Use Tax Example

In the state of Texas, a contractor needs to pay different tax amounts on different material items within a single job. For example, if a job is a state job and therefore tax exempt, most material purchased for the job is non-taxable. However, some material (for example, material not left in the building, such as concrete forms) is taxable even on a tax-exempt job.

To further complicate matters, in many cases the vendor will not list the correct sales tax amount on the invoice. For example, the vendor may be invoicing several material items for a job. Since the job is tax exempt, the vendor has not charged any sales tax on the invoice. However, some of the line items are taxable. In this case, the correct sales tax needs to be calculated by the user, added to the invoice amount, and posted to accounts payable and paid to the vendor. The vendor needs to be able to see the tax amount paid to advise them how much tax to remit to the state.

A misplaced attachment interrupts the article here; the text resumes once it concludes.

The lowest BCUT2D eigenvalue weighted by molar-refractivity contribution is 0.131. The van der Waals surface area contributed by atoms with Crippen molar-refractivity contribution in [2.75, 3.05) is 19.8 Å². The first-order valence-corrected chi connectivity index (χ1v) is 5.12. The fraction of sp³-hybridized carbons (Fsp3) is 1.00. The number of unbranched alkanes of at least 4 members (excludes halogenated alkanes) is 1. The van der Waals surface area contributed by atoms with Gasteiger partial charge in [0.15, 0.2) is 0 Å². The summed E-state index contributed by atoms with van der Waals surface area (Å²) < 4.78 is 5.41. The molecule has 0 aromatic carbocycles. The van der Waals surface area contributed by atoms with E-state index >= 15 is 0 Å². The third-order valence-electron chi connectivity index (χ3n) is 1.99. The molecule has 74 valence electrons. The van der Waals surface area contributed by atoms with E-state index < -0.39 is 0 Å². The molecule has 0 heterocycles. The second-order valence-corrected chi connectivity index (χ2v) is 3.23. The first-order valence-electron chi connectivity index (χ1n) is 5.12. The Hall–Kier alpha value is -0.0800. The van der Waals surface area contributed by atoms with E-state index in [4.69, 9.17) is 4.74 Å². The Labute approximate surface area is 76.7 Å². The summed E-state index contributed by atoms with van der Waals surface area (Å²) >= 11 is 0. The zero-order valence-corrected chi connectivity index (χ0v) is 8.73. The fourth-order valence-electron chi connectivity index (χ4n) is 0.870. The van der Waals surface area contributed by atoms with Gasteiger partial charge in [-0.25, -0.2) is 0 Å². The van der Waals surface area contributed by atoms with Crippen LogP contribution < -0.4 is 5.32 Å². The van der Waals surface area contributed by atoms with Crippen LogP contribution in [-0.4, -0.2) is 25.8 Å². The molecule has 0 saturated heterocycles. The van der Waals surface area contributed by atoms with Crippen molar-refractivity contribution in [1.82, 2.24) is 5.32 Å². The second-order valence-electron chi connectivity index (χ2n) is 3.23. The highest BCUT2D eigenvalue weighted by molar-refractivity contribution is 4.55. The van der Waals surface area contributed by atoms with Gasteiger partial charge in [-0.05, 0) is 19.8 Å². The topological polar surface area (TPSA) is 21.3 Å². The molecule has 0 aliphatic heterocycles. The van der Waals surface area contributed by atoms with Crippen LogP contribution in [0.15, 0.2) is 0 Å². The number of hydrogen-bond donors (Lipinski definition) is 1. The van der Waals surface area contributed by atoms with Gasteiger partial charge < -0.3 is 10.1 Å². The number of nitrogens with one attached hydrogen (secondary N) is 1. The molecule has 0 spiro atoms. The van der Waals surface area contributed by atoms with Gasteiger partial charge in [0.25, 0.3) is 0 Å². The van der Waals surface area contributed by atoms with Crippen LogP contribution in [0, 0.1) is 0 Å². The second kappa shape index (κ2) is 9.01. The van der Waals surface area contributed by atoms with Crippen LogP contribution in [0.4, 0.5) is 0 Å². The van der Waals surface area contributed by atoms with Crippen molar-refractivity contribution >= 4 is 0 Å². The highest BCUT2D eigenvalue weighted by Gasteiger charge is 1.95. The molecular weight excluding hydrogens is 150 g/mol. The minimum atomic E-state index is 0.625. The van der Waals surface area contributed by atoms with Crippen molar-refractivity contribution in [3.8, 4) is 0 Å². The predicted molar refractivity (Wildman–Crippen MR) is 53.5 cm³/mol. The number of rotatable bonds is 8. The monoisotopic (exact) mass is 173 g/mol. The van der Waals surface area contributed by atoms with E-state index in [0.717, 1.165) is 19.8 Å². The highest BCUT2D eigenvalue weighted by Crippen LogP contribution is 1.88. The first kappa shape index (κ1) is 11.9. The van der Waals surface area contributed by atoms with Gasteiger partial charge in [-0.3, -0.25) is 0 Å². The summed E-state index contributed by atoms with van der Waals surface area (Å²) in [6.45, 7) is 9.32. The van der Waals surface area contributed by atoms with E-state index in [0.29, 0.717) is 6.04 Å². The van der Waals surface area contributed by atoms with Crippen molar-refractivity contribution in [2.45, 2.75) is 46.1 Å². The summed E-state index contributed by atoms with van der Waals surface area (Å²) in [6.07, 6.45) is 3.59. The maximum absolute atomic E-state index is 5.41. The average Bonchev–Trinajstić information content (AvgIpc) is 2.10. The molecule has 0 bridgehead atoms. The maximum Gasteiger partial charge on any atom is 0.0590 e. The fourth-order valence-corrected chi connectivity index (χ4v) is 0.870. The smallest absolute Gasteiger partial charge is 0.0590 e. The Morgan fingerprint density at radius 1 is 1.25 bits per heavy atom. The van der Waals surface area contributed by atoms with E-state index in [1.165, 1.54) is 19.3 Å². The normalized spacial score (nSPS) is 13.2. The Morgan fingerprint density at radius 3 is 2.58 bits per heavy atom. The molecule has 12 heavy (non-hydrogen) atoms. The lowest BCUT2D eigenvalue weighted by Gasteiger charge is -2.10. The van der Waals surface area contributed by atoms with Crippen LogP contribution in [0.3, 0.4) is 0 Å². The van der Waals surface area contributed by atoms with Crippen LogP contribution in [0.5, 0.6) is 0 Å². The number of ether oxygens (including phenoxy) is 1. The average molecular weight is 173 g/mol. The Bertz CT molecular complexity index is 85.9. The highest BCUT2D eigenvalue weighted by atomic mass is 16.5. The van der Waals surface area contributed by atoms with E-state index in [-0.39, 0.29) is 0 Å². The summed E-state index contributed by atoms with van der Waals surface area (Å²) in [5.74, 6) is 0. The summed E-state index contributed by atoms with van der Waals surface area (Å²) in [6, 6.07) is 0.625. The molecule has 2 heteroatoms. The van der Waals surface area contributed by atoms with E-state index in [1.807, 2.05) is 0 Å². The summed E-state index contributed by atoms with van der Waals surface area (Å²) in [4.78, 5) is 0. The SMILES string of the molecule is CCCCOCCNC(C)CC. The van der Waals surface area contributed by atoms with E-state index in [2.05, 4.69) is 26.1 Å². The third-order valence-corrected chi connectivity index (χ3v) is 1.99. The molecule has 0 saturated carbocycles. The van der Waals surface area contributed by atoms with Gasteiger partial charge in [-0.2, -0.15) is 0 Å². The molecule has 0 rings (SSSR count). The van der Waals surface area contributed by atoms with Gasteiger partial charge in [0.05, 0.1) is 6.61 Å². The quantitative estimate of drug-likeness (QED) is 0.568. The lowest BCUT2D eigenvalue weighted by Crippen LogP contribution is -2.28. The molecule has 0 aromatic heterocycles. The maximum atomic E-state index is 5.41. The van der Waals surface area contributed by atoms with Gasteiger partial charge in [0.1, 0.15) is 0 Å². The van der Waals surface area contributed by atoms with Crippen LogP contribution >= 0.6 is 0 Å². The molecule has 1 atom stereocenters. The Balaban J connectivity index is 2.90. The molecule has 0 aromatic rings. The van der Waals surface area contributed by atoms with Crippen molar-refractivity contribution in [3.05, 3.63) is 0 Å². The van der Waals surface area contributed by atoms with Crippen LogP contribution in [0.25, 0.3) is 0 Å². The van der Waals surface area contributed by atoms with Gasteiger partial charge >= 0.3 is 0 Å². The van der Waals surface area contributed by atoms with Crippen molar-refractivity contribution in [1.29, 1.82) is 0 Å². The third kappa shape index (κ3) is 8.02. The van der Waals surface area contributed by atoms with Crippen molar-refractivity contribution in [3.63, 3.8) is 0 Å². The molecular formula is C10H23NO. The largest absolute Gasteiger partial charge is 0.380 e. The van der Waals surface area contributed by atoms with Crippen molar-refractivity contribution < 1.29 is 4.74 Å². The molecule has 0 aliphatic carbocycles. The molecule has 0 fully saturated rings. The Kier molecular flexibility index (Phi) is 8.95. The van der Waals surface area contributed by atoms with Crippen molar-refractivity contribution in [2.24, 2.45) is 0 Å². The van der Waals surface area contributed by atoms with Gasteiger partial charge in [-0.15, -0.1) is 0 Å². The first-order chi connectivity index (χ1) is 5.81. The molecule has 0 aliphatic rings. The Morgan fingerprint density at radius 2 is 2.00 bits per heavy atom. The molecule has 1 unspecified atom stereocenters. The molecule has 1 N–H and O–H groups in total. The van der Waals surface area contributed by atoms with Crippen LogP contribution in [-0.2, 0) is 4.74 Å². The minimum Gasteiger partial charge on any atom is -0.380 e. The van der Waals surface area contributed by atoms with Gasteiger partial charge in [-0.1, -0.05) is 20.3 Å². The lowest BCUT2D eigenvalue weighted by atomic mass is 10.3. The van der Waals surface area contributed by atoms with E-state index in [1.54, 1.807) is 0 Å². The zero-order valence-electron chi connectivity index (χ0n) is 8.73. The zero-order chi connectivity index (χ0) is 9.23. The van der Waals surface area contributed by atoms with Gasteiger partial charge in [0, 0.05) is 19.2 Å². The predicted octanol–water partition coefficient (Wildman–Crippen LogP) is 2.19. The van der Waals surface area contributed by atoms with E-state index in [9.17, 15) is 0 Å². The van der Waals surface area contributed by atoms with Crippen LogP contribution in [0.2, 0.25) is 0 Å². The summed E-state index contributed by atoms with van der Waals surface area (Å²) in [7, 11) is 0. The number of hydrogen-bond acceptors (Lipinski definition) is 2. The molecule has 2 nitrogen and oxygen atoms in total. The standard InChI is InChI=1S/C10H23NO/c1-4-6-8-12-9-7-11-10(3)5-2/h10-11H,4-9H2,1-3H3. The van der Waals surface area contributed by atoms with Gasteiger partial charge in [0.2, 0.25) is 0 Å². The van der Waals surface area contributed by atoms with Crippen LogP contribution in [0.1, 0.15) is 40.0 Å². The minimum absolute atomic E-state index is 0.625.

For example, the vendor may have invoiced the user for $100.00 of material and no tax. The user calculates the tax amount as $4.00. In this case, the user will pay the vendor $104.00 and needs to indicate to the vendor that $4.00 is the tax.

In many cases, the user is able to code jobs such that the taxable status can be determined by the cost type. For example, material might be taxable but labor might be tax exempt. In these cases, cost type can be used to automatically determine the taxability of each A/P invoice line.

However, in some cases certain material is taxable on a job while other material is tax exempt. For example, on tax exempt jobs for the state, material which is "left in the building" is tax exempt but other material (for example, consumables) in taxable. In looking at the issue, it has been determined that setting up two material cost types in this case would be too cumbersome. Instead, the user may track consumables as a phase within the material cost type. For this reason, the tax table has to allow overrides by phase as well as cost type.

Normally, there will be a relationship between the A/P sales tax setup and the A/R setup. For example, in some states the contractor has the option of paying sales tax at the time of purchase or charging tax at the time of sale. If tax is paid at the time of purchase, then no tax is charged at the time of sale; otherwise, no tax is paid at purchase and it is charged at time of sale. Because of this relationship, it makes sense for A/R and A/P sales tax issues to be handled in one table. This will allow the user setting up the table to establish the correct relationship for the job.